Mansfield High School coach Michael Vaughan refrains from correcting a player’s form from the time they are a sophomore until they graduate. Coach Vaughan believes that if players are serious about fixing their shot, they will approach him. When they do, he reminds them that in order to really fix the shot a conversation is just the beginning. That player needs to repeat the correct act 10,000 times. Most players will not bat an eyelash at this demand. That is because they are clueless as to the amount of physical and mental effort involved in undoing a bad habit. Even the best advice is wasted because players revert back to their old form without the monotony of the reps.
Two Basic Shooting Demands
What Coach Vaughan did say as constructive advice for shooters was really simple. And at the same time extraordinarily helpful for me who never considered these two points. First, players should focus on putting the ball in a straight line. Second, players should shoot it high in the air.
The second point was especially helpful for me as Coach Vaughan elaborated on this common error. He used the analogy of players shooting like they were playing darts. They see the target, so they just fire the ball at the target. The probability of making a shot with the dart mechanics is almost zero. He will suggest to players to get the arch higher. And when the player takes the next shot, he usually remains unsatisfied with the arch. Initially players might need to exaggerate the amount of arch required. The way Coach Vaughan put it was that players were making one percent changes. Demand six percent changes in terms of the arch they put on the shot.
Shooting Cannot Get Monotonous
Very often players will go into funks. It could be in a game or in practice, but without watching the players shoot coaches can tell. The body language tells the whole story. When it happens in practice, Coach Vaughan will tell a player to slow down. The coaches in Mansfield preach making the next shot perfect especially after a player misses three or more in a row. They want the players to get a great follow through as well as shooting the ball high and straight.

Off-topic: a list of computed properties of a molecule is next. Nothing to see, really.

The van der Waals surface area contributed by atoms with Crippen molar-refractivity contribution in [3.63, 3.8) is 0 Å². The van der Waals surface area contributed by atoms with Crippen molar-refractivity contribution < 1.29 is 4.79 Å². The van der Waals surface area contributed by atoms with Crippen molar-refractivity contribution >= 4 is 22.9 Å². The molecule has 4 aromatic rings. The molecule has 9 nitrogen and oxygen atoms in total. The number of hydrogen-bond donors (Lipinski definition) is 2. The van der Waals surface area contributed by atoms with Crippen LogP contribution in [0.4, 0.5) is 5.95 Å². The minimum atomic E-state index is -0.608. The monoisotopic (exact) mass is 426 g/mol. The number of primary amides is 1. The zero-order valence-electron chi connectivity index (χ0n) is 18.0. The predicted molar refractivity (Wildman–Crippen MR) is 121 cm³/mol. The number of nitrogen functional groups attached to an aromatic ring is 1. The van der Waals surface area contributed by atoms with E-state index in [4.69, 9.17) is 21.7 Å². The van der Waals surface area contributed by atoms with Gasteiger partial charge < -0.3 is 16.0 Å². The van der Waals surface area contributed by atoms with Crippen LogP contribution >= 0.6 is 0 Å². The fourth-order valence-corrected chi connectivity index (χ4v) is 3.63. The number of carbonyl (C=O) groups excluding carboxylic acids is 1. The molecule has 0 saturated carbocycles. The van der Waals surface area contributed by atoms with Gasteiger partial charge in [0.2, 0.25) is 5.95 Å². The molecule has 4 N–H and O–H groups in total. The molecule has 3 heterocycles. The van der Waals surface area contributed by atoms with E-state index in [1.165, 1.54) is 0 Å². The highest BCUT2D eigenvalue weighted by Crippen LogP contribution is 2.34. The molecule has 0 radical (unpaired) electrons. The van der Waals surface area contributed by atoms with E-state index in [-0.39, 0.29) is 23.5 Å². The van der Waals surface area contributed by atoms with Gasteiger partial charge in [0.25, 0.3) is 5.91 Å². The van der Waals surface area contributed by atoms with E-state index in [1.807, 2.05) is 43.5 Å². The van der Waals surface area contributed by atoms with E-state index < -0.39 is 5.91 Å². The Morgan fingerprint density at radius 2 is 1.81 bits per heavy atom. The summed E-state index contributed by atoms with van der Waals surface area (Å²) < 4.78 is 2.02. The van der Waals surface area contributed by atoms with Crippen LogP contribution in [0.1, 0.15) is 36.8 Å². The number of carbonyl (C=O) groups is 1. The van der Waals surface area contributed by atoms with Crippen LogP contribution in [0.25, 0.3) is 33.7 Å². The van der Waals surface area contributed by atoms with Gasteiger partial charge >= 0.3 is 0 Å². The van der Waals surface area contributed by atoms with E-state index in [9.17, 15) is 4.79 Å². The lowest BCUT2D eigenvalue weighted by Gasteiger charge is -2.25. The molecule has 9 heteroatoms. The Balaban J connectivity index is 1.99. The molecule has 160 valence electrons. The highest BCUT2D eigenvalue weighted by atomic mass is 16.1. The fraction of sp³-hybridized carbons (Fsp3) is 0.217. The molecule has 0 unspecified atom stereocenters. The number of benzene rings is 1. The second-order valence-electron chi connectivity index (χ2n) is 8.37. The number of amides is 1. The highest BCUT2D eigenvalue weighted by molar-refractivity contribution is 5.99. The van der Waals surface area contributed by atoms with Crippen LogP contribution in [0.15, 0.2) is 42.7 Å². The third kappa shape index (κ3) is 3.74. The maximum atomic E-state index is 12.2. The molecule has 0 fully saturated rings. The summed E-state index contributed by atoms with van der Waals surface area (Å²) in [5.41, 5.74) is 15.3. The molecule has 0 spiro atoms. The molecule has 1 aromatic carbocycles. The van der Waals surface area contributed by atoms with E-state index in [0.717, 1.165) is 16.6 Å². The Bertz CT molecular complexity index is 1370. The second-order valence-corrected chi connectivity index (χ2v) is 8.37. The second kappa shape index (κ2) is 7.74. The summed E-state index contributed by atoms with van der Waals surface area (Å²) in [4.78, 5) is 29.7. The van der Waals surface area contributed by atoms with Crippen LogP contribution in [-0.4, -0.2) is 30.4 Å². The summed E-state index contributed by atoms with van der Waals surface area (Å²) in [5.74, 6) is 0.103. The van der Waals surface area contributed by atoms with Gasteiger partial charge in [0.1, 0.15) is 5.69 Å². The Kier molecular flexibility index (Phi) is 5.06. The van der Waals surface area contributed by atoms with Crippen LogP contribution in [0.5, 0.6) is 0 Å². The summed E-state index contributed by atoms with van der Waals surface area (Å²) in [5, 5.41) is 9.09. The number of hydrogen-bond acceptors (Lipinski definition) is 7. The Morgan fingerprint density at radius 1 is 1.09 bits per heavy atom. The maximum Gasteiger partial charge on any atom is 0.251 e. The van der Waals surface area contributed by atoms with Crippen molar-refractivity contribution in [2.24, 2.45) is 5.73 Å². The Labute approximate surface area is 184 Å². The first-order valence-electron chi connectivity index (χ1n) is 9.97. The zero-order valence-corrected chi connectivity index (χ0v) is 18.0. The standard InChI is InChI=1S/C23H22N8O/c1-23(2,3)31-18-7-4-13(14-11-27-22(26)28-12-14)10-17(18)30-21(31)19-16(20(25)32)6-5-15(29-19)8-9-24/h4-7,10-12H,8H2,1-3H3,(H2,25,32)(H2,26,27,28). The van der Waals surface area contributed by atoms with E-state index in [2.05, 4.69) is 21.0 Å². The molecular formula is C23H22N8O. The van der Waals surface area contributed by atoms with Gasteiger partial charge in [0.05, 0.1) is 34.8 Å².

Coach Vaughan said that whether it is December or March, players will retreat to the lowest level of perceived effort required for the task. The job of a coach is to hold the bar high and keep it high all season. Do not let the players waste a shot no matter how many they have already taken that day or what their attitude happens to be in that moment.
Coaches Are Not Responsible for Confidence
The final anecdote Coach Vaughan shared with me is that coaches are not responsible for the confidence level of the players. He used a couple of examples to illustrate this point.
Take a player that fills up the stat sheet. He does not commit a turnover and the team wins. What the coach says to the player is not going to impact the player’s psyche in such a condition. Then take the reverse case. A player goes 0 for 9 with 7 turnovers. It does not matter how positive the coach is. They know when they play awful.
Confidence lies in the results of player performance. Struggling is normal over the course of any season or any long-term endeavor in life. When a person expresses that their confidence is low, is that effectively getting them out of the funk? I doubt it. There are other solutions. Coach Vaughan suggests that the player needs to change habits, effort, or even to reflect on their role. Sometimes players just need to know that they are the eighth best player on the team – not the best.